Warren Buffett says that Bernie Sanders won't intervene in a strike at Berkshire-owned company

Warren Buffett says that Bernie Sanders won't intervene in a strike at Berkshire-owned company

January 6, 2022: -Warren Buffett will not intervene in a steelworker’s strike at a company owned by his firm Berkshire Hathaway, he told Sen. Bernie Sanders this week.

On Thursday, Sanders wrote to Buffett and asked the Berkshire CEO to get involved in talks amid United Steelworkers Local 40 and West Virginia-based Special Metals. Precision Castparts, a subsidiary of Buffett’s conglomerate, owns Special Metals.

On Thursday, in a letter dated Tuesday and released by Sanders’ office, Buffett told the Vermont independent he would not step into the labor negotiations. He is citing Berkshire’s policy of letting its companies “deal individually with their labor and personnel decisions.”

“I’m passing along your letter to the CEO of Precision Castparts but making no recommendation to him as to any action,” Buffett wr

ites. Health care is among the huge issues in the contract talks. About 450 Special Metals workers in Huntington, W.V. walked out on October 1. As the union tries to avoid paying more for a higher deductible insurance plan, United Steelworkers Local 40 President Chad Thompson said on Thursday.

Thompson said Sanders’ office reached out to help the striking workers. He spoke to the senator by phone. He adds that he appreciates Sanders offering support and hopes the increased attention will help speak about advance.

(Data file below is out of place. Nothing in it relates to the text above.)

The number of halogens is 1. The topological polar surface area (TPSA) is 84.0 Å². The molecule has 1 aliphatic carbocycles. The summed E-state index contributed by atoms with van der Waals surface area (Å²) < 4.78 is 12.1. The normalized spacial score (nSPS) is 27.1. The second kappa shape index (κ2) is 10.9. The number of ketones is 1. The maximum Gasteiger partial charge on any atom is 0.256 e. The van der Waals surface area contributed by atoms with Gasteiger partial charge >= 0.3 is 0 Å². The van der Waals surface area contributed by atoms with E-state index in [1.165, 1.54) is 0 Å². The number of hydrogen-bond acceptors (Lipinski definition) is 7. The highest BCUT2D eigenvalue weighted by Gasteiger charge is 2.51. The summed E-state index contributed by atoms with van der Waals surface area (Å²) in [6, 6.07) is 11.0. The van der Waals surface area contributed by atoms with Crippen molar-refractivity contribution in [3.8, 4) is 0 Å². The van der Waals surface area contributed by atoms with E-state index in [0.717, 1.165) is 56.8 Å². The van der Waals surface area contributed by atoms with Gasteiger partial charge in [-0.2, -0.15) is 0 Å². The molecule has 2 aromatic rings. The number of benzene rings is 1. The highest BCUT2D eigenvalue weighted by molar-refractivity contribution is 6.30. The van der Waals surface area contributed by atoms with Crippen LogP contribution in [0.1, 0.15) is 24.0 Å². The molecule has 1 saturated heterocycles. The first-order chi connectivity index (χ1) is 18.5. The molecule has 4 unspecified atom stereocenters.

Thompson is disappointed not to reach a deal by Christmas. He said negotiations would restart next week, over three months into the strike.

“We’re doing whatever we can to try to help us get back to work,” he said, thanking the Huntington community and unions for their support in the strike.

In his letter to Buffett, Sanders asks him to “intervene” in the talks to “make sure that the workers are treated with dignity and respect and gets a fair contract that rewards the hard work and sacrifices they made.”

“At a time when this company and Berkshire Hathaway are both doing very well, there is no reason behind workers employed by you should be worrying regarding whether they will be able to make food for their children or have health care,” the senator wrote. “There is literally no reason why the standard of living of these hard-working Americans should decline. I know that you and Berkshire Hathaway can do more good than that.”

Sanders, a labor advocate, has put his weight behind multiple strikes and union drives in the last years. He recently rallied with striking Kellogg’s workers in Michigan this month.

Buffett, one of the ten wealthiest people in the U.S., has not been as frequent a target of Sanders’ ire as his peers, which include Jeff Bezos and Elon Musk.

In his letter to Buffett, Sanders noting that the Berkshire CEO has “spoken out eloquently on the crisis our country faces in terms of growing income and wealth inequality.”

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